This is something thats bothered me for quite some time. It’s one of the primary reasons I got in to this whole business in the first place: The mainframe community is insular, unfriendly to newcomers, difficult to work with and stubborn as shit.
your example, John the Ripper, does not even run on z/OS so it is a very poor example.
Over the years I’ve seen amazing things said and done by mainframe experts that demonstrates why I worry about this platform. The original reason I wanted to write this was because of this discussion. This was about 10 months after support for JtR had come out for RACF and when RACFSnow came out. Both tools actively (and quickly) crack mainframe passwords. RACFSnow even comes with a nice little primer on how RACF actually obfuscates the password as part of the algorithm.
That whole thread is actually a really nice microcosm of how hard it is to deal with that world. You have to prove you know what you’re doing and what you’re talking about before you even step foot in that space. You’re also dealing with people who take IBMs word at face value. Why wouldn’t they, they’ve based their entire career and future around that platform.
This post is the perfect example of what I’m talking about. Keep in mind this post was made January 2013, just over a year ago (as of the writting of this post). It’s just such a wonderful example of:
Even IBM’s requirement in this scenario is insane: So yeah we store a hash of the password in the RACF database. But make sure no one has access to it, unless they need it, then it’s coo’.
SLEEPING the REXX is NOT the solution.What it is is an indicator of bad design
And I wish this was the only example of being unhelpful. Let’s take another look at a seemingly easy question: How does one ‘sleep' in a rexx script. I came across it because I had a script that had specific timing needs (to display a bitchin’ ASCII logo before clearing the screen) and this kind of thing is very very easy in windows and linux. The person asks a simple question (how to pause for a bit) and gets their answer. Then the rest of the forum chimes in with this and that about how using sleep isn’t the right answer and blah blah blah.
Keep in mind that this is on a separate forum on a completely different website and yet the person gets greeted with the exact same kind of toxic atmosphere.
I also often see this as a response to simple questions:
Or maybe you should just RTFM:
Or perhaps I’m just so inflexible in my understanding of IT concepts that you need to be extra pedantic and extremely careful when speaking with me because I WILL feign misunderstanding you.
I liken this example to someone who goes to the mechanic with a problem in one of their wheels and says “I have a problem with the wheel, it won’t spin” and a week later the mechanic come back yelling at you for failing to explain that you meant tire and not steering WHEEL!
I’m sure I could go on but this rant/stream-of-consciousness has gone on long enough. I will say that I have met some extremely helpful people in my travels but it took me having to drop words like LPAR, PARMLIB and CLASSES to get them to take me seriously.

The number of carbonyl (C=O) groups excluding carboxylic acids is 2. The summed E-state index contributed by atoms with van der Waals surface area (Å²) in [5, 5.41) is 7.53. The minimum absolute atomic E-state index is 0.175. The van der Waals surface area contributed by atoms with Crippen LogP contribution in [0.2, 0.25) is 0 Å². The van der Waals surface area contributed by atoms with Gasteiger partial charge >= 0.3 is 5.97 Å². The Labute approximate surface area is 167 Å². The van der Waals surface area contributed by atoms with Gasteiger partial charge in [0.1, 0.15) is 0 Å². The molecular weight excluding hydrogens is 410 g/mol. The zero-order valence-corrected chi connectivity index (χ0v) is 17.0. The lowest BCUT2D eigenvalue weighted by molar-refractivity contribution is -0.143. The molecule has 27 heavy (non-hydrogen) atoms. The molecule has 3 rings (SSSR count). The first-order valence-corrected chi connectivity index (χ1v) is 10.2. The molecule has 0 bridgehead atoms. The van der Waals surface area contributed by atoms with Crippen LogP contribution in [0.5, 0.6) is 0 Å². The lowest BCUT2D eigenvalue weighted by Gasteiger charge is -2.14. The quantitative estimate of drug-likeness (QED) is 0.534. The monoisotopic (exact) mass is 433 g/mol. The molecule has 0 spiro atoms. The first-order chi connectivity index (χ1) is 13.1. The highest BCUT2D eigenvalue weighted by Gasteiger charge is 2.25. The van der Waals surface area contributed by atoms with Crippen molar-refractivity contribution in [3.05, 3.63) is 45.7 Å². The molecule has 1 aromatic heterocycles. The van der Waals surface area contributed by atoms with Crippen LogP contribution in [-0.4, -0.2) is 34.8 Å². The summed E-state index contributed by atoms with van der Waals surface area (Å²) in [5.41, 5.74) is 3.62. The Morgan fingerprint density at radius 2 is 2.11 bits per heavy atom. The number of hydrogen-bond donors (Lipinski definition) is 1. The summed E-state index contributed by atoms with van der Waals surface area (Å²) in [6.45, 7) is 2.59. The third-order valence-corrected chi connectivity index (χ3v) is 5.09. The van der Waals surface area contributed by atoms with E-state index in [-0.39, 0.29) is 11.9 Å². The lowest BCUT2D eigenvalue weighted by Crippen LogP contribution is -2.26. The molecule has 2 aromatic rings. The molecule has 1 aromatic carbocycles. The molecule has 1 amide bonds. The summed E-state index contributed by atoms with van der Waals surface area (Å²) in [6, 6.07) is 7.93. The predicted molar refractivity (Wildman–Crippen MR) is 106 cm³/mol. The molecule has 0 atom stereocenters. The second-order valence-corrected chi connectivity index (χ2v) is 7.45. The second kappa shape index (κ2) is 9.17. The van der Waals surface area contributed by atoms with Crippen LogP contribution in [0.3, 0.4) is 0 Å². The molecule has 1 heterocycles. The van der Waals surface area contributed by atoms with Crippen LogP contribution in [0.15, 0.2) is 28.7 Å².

So in my last entry we talked about how TSO, OMVS and ‘SU’ interacts strangely on the mainframe. Today we’ll talk a little about SURROGAT (or surrogates) which is basically the equivalent of SU in TSO. We’ll also talk a little about the side effects.
In z/OS you generally use jobs to perform tasks. Think of a job like a script file. The interpreter is your PGM, the commands are in SYSTSIN etc.
Using a VERY simple REXX script (CASE.MYID) which simply echo’s your USER ID to the screen we’ll demo how SURROGATES works.
CASE.MYID simply prints your USERID to the screen. That’s it! Here it is:
Using IKJEFT01, which is just a program that executes commands in TSO (think of it like #!/bin/bash), we’ll execute the CASE.MYID REXX script:
When we submit this JCL (using ‘SUB’) we’ll see the output of the command EX 'CASE.MYID'. To do that we’ll use SDSF:
Here you can see the StepName ‘EXECSU’ matches the one above. When we look at the output we get:
Now, say a user named BT0 had access to some very specific files that I didn’t have access to and BT0 was going on vacation for a week. He could give me access to submit jobs on his behalf. This is called ‘surrogate’ access.
He would do so using this command:
PERMIT BT0.SUBMIT CLASS(SURROGAT) ID(CASE) ACCESS(READ)
After entering this command I (CASE) would have the ability to submit jobs on BT0’s behalf, and all it would take is a simple change to the JCL. In the first line you add ‘USER=BT0’ and now any job you submit is executed as though that user submitted the job:
To make the change clearer here it is outlined:
Now we submit this job and we look at the same output:
So from now on, any job you submit will be executed as that userid!
If BT0, however, had left on vacation without giving me surrogate access, I could still submit jobs as him, I would just have to include the ‘PASSWORD=’ option in the first line (which is also known as the jobcard). So I could put ‘USER=BT0,PASSWORD=0TB’ and it would act the same. Since sharing a password is a big no-no using surrogates is considered the right way to do this.
There’s one more fun and interesting thing you can do with surrogate. If you give someone access to BPX.SRV.<userid> in the surrogate class they can use SU (in UNIX) without having to know your password.
So for example, I issue the command:
PERMIT BPX.SRV.BT0 CLASS(SURROGAT) ID(CASE) ACCESS(READ)
Now, if I log on as CASE and issue the SU command all I need to do is hit enter at the password request (without submitting a password) and I have access. Here’s an animation demonstration:
Worse still, if I use ‘su -s’ I won’t even be prompted for the password, it will just straight up give me access.
Take that as you will and see what ways you can thing of taking advantage of this!